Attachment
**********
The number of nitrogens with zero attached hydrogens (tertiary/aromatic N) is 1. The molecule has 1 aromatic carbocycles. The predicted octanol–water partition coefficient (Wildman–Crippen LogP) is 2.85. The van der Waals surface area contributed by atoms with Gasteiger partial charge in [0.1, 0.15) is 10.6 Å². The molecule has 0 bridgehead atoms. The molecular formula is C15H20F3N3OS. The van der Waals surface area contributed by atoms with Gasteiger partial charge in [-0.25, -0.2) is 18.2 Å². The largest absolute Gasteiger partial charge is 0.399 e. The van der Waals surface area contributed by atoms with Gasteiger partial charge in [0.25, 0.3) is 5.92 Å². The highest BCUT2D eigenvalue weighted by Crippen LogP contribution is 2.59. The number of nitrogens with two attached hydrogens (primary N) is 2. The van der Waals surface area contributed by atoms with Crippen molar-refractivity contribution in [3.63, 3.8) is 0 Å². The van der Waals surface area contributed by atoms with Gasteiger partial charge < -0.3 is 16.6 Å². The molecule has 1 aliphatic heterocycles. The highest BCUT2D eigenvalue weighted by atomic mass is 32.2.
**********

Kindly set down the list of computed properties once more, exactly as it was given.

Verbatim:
The number of nitrogens with zero attached hydrogens (tertiary/aromatic N) is 1. The molecule has 1 aromatic carbocycles. The predicted octanol–water partition coefficient (Wildman–Crippen LogP) is 2.85. The van der Waals surface area contributed by atoms with Gasteiger partial charge in [0.1, 0.15) is 10.6 Å². The molecule has 0 bridgehead atoms. The molecular formula is C15H20F3N3OS. The van der Waals surface area contributed by atoms with Gasteiger partial charge in [-0.25, -0.2) is 18.2 Å². The largest absolute Gasteiger partial charge is 0.399 e. The van der Waals surface area contributed by atoms with Gasteiger partial charge in [0.25, 0.3) is 5.92 Å². The highest BCUT2D eigenvalue weighted by Crippen LogP contribution is 2.59. The number of nitrogens with two attached hydrogens (primary N) is 2. The van der Waals surface area contributed by atoms with Crippen molar-refractivity contribution in [3.63, 3.8) is 0 Å². The van der Waals surface area contributed by atoms with Gasteiger partial charge < -0.3 is 16.6 Å². The molecule has 1 aliphatic heterocycles. The highest BCUT2D eigenvalue weighted by atomic mass is 32.2.